Wednesday, November 19, 2014

Two “van”-Tastic Persons

LCP’s Print Department boasts a collection of some 4000 printed portraits, stored within 52 archival boxes, ranging from Augustus H. Abbott to Ulrich Zwingli. Needless to say, entering all of these priceless items into the LCP database presents a daunting challenge, and encompasses an enormous number of man- (and woman-) hours!

The following are very brief biographies of several of the interesting individuals who reside within the portrait collection.

G. Parker, engraver after a miniature by C. Fraser, Stephen Van Rensselaer, engraving, ca. 1836.

This handsome gentleman, Stephen van Rensselaer (1764-1839), was born with multiple silver spoons in his mouth. The Dutch had awarded his ancestors a huge land grant in upstate New York, and Stephen had thrived within his vast rich family environment. He graduated from Harvard College in 1782. The following year, on his twenty-first birthday, he became lord of his family’s estate, which comprised almost 1200 square miles. As heir to this enormous estate, he was deemed the tenth richest American of all time, having amassed a fortune of $10 million (which was equivalent to 1/194 of the entire nation’s gross domestic product!). As a politician, he was elected Lieutenant Governor of New York from 1795 until 1801. He served in the House of Representatives from 1822 to 1829. As a less-than-stellar military figure, he was a commander during the War of 1812.

His outstanding contribution, however, was the establishment of the Rensselaer School, now known as the Rensselaer Polytechnic Institute “for the purpose of instructing persons, who may choose to apply themselves, in the application of science to the common purposes of life”.

I. A. Van Amburgh, woodcut, ca. 1850.

Isaac A. Van Amburgh (1811-1865) was another New Yorker, but one not initially privy to such great wealth. At age nineteen, he was employed as a cage cleaner at North Salem’s Zoological Institute of New York. His boss noted that Isaac showed great aptitude in handling the wild animals while performing his menial cage duties. After spending a winter training his ferocious felines, Isaac –a true showman- made his New York debut in the Van Amburgh Menagerie, dazzlingly wrapped in a Roman toga. The crowd was amazed at his ability to make his cats sit still and then come to him on command. They were even more flabbergasted when he stuck his arm, and then his head, inside a lion’s mouth.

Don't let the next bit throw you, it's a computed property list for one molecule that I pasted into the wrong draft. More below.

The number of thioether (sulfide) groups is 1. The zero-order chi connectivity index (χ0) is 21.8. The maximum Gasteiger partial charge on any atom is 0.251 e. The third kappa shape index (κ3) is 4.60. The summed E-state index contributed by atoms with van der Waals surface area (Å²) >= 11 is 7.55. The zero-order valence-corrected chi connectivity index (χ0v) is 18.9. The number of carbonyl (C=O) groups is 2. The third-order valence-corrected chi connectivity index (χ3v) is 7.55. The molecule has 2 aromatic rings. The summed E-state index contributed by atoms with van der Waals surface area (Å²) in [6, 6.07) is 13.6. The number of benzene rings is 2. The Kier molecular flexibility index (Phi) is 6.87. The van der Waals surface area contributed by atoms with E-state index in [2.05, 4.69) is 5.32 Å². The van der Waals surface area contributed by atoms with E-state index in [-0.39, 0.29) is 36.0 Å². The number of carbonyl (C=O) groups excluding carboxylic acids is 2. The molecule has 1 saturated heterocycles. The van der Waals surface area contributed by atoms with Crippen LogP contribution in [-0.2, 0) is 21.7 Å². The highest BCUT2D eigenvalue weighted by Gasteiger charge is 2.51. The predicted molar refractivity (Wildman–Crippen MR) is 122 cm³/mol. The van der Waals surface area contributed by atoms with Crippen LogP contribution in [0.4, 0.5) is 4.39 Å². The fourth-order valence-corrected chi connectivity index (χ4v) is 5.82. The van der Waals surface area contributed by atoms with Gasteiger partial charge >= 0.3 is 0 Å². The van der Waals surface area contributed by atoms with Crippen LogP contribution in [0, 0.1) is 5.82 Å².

In truth, van Amburgh utilized one of the oldest training methods to “tame” his animals: cruelty, beatings and starvation, inhumane even by nineteenth century standards.  Suffering a fatal heart attack in 1865, van Amburgh died a wealthy man, not between the jaws of one of his lions, but within the confines of his own bed.

Gus Spector
LCP Volunteer

Friday, November 7, 2014

Reconstructing Fragments of African American Life

The Library Company’s next major exhibition, The Genius of Freedom: Northern Black Activism and Uplift after the Civil War, will be on display from November 11, 2014, through June 26, 2015. One of the more unusual items in the exhibition is a mailer tube which held a Children’s Day lithograph published by the African Methodist Episcopal (A.M.E.) Sunday School Union in Nashville. Copyrighted in 1891, the print commemorates the tenth anniversary of the establishment of the Sunday School Union, the publishing arm of the A.M.E. Church. Depicted are portraits of Charles S. Smith, the Union’s founder, and four regional queens of Children’s Day, an annual fundraiser when small donations were collected from Sunday school students. 

A rare piece of historical ephemera, the mailer tube’s label records the name and address of the lithograph’s purchaser, Absalom Arter of Carlisle, Pennsylvania, providing a glimpse into the A.M.E. Sunday School Union’s customer base in the North.